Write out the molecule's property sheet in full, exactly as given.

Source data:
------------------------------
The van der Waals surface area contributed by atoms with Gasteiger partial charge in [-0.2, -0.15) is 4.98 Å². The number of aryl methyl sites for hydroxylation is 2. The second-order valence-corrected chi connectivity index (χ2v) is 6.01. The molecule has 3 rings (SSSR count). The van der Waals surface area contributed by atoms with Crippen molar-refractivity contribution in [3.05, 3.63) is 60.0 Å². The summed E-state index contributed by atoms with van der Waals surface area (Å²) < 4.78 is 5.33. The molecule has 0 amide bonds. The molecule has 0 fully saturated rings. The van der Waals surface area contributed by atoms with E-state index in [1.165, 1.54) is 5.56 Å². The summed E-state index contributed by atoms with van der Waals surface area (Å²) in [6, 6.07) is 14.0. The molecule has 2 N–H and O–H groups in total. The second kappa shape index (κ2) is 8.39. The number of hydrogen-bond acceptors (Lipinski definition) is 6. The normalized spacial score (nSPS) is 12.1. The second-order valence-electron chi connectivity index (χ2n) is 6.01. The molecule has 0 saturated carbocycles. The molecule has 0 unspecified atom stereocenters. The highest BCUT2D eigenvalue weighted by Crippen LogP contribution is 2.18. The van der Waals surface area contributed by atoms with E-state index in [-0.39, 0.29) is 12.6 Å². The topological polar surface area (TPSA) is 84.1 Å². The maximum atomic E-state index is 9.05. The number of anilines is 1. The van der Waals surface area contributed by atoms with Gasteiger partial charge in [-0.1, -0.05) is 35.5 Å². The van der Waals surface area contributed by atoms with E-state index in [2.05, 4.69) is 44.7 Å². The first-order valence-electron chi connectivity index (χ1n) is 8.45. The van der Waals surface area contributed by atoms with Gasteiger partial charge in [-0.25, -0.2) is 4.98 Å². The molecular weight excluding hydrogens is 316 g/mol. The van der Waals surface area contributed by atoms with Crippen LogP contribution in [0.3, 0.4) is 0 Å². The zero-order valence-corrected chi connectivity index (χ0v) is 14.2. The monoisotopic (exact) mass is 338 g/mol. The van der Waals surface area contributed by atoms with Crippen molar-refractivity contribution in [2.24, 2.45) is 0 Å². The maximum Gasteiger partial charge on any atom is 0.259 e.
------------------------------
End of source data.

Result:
The van der Waals surface area contributed by atoms with Gasteiger partial charge in [-0.2, -0.15) is 4.98 Å². The number of aryl methyl sites for hydroxylation is 2. The second-order valence-corrected chi connectivity index (χ2v) is 6.01. The molecule has 3 rings (SSSR count). The van der Waals surface area contributed by atoms with Crippen molar-refractivity contribution in [3.05, 3.63) is 60.0 Å². The summed E-state index contributed by atoms with van der Waals surface area (Å²) < 4.78 is 5.33. The molecule has 0 amide bonds. The molecule has 0 fully saturated rings. The van der Waals surface area contributed by atoms with E-state index in [1.165, 1.54) is 5.56 Å². The summed E-state index contributed by atoms with van der Waals surface area (Å²) in [6, 6.07) is 14.0. The molecule has 2 N–H and O–H groups in total. The second kappa shape index (κ2) is 8.39. The number of hydrogen-bond acceptors (Lipinski definition) is 6. The normalized spacial score (nSPS) is 12.1. The second-order valence-electron chi connectivity index (χ2n) is 6.01. The molecule has 0 saturated carbocycles. The molecule has 0 unspecified atom stereocenters. The highest BCUT2D eigenvalue weighted by Crippen LogP contribution is 2.18. The van der Waals surface area contributed by atoms with E-state index in [-0.39, 0.29) is 12.6 Å². The topological polar surface area (TPSA) is 84.1 Å². The maximum atomic E-state index is 9.05. The number of anilines is 1. The van der Waals surface area contributed by atoms with Gasteiger partial charge in [-0.1, -0.05) is 35.5 Å². The van der Waals surface area contributed by atoms with E-state index in [2.05, 4.69) is 44.7 Å². The first-order valence-electron chi connectivity index (χ1n) is 8.45. The van der Waals surface area contributed by atoms with Gasteiger partial charge in [-0.25, -0.2) is 4.98 Å². The molecular weight excluding hydrogens is 316 g/mol. The van der Waals surface area contributed by atoms with Crippen LogP contribution in [0.3, 0.4) is 0 Å². The zero-order valence-corrected chi connectivity index (χ0v) is 14.2. The monoisotopic (exact) mass is 338 g/mol. The van der Waals surface area contributed by atoms with Crippen molar-refractivity contribution in [2.24, 2.45) is 0 Å². The maximum Gasteiger partial charge on any atom is 0.259 e.